The “V” word.

“But why?”

“Are you trying to lose weight?”

“Did they force you at school?”

“But where do you get your protein?”

“So…what do you eat?”

“So you eat rabbit food”

“Can’t you eat meat just for one day? Just one bite? Then You can continue being vegetarian tomorrow?”

“You don’t eat meat? Are you allergic?”

“Vegetarian? What’s that? A person who eats many vegetables?” (mind you, an actual doctor at a hospital asked me this question)

“God gave us animals to eat!”

“It’s a phase, you’ll probably grow out of it”

I have heard it all. I could go on and in till the day I die tbh. It’s funny most of the time…

But then other times it’s just plain exasperating, exhausting.

Vegetarian.

What is that???

A person who does not consume meat, chicken or fish, while a vegan is a person who doesn’t consume, wear or use any animal products whatsoever (milk, eggs, cheese, leather products etc).

I became a vegetarian early on in 2013.

Why?

My conscience was killing me. I just didn’t want to, couldn’t continue to, eat dead animals.

It always horrified me to think that an actual living thing ended up chopped up and sitting on my plate, especially if I’d seen it in it’s previous very-much-alive form. I’d shake my head furiously and refuse to eat it. Most of the time. But then the usual store-bought chicken or meat was used and it was easy for me to disassociate it from its previous living form.

After what felt like an eternal internal battle, I decided to consider converting to a vegetarian diet. Which was a little terrifying. It seemed like an overwhelming decision and lifestyle change to make. Living my life one way for so long, only to try something completely different. Food is also so closely tied with culture and social interactions. Dinners and gatherings became awkward. Family and family-friends were rubbed the wrong way when I’d politely turn down dishes at gatherings, while endless arguments with my parents, friends and classmates ensued. It was frustrating. Why didn’t people get it?

It was such a small price to pay, though. I gained a higher sense of inner peace, and harmony with the world around me because I was no longer taking part in the abuse of animals. This decision wasn’t just about me.

I was angry for a long time; at myself for having lived in ignorance and denial for so long, at everyone else for not seeing the truth behind the meat industry and then, acceptance. Acceptance of the fact that we don’t all see things the same way and I had no place forcing my beliefs onto others.

It’s funny how we’ll guard our pets with our lives and take to social media to express our horror over violence against animals such as dogs/cats/elephants etc when in fact, we do the exact same thing. If you consume meat, you are supporting an industry that kills and abuses animals.

When were we lead to believe that some animals are categorised as pets while others were demoted to being treated like inanimate objects who don’t have the capacity to think and feel?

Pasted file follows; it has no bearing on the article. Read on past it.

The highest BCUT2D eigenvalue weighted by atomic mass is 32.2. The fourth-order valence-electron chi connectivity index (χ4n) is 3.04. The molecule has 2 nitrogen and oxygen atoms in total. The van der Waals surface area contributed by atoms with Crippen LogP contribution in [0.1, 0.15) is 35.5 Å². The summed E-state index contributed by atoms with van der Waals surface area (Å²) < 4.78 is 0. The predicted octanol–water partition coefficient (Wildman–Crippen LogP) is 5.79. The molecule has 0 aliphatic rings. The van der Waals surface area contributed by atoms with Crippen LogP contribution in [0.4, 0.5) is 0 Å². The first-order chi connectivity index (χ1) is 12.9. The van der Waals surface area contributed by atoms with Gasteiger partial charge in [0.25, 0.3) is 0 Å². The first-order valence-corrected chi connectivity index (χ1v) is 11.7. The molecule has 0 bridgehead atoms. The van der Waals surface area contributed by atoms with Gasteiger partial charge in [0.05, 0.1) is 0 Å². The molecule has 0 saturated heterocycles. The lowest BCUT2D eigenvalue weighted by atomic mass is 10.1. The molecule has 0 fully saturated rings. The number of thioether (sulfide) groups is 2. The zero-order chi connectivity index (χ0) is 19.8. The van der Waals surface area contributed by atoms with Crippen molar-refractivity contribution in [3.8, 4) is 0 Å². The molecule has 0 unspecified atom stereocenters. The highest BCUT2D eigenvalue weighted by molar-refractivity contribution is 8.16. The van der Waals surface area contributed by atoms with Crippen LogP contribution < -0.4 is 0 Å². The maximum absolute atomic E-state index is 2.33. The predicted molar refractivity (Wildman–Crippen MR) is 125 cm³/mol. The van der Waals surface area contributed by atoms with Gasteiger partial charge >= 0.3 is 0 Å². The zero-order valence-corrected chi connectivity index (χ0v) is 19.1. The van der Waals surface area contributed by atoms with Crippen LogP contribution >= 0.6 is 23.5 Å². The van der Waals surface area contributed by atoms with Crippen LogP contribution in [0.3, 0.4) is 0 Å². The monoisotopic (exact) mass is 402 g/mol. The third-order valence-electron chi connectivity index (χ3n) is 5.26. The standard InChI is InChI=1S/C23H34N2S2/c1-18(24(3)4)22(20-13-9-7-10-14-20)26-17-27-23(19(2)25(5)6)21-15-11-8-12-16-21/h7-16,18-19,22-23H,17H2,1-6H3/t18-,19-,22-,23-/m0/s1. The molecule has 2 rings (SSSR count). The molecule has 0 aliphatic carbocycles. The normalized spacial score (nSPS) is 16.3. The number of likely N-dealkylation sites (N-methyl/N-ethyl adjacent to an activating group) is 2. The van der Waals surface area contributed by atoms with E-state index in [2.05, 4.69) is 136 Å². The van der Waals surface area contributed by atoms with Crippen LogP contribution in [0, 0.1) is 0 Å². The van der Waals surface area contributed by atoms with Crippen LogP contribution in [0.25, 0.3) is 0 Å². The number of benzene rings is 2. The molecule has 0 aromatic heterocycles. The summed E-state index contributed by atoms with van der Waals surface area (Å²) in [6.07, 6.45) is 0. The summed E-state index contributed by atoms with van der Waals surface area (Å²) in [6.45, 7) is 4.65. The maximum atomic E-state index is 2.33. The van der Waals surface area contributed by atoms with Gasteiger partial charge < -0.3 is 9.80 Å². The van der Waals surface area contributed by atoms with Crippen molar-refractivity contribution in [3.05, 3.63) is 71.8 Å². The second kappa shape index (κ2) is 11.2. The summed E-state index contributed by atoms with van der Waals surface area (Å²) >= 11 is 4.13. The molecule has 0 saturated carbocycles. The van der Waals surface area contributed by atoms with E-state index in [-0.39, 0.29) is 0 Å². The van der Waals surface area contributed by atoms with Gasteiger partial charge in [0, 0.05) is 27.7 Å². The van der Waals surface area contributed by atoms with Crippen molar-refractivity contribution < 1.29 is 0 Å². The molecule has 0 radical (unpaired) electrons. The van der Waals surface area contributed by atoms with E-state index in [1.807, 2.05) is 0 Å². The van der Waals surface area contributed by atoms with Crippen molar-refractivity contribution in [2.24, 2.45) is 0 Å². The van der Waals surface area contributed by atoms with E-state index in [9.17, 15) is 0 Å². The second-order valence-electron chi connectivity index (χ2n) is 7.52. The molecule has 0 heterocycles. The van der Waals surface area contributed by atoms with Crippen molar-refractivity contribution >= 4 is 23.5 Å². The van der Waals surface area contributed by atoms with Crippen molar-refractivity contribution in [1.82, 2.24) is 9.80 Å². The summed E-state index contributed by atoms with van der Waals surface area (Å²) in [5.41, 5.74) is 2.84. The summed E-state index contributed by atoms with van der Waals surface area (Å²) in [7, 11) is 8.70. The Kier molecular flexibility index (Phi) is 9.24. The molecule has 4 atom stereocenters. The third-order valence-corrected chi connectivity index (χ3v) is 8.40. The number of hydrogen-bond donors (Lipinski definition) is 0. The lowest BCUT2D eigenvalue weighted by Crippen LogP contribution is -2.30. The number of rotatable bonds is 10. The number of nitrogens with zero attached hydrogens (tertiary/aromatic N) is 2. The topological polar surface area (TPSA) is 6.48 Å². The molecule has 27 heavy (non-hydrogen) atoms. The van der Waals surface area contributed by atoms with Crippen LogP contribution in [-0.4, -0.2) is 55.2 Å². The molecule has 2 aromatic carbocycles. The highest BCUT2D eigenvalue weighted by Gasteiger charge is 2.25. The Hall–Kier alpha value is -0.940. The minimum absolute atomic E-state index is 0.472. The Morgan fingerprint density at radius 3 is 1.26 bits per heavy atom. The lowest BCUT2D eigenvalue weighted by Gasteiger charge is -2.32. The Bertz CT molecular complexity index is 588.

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Thanks to the fact that my home was always abundant in meals that are primarily plant-based, my transition to vegetarianism wasn’t the hardest, food-wise. Eating out became more fun too, because ordering off the menu wasn’t meat this or chicken that anymore, but things I’d never bothered to try before. And there’s almost always a veg alternative to every single meal you can think of (lasagne, pizza, burgers)!

As controversial as the organisation may be, it was in fact PETA that gave me the final push to delve deeper into my research on a veg lifestyle, and solidify my decision to forego meat.

What to eat? PROTEIN?

If I had a dollar for every single time someone asked me where I got my protein from then I swear I’d have more money than the entire worth of the meat industry combined. If you really think about it, some of the strongest mammals on earth follow plant-based diets (i.e. elephants). And here we are eating animals to gain the nutrients the animal itself obtained from plant foods. There’s a whole wealth of knowledge available on the internet 🙂

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It doesn’t hurt to try:

The hardest thing is always how people react. You’d think that I was converting children to ISIS based off of the scandalised looks parents gave me when I was over at family friend’s houses and their kids discovered I wasn’t eating meat.

I’m just grateful that at the end of the day, my parents have been supportive and understanding towards my decision, many parents I know actually forbid their kids of even considering excluding meat from their diet. It’s a very personal decision to make. I get it. Mine isn’t to dictate that everyone should see things the way I do, but really to question the motives behind your actions. If you’re quite alright with consuming dead animals, then that’s fine. If that statement makes you cringe, then maybe you should consider asking yourself why.

Documentaries I highly recommend: Vegucated, Earthlings and Forks Over Knives.

Videos to watch:

Peace and love, my fellow Earthlings ❤

P.S. I do not own/did not create any of the pictures or infographics used in this post. Sources include peta.org and Tumblr.com

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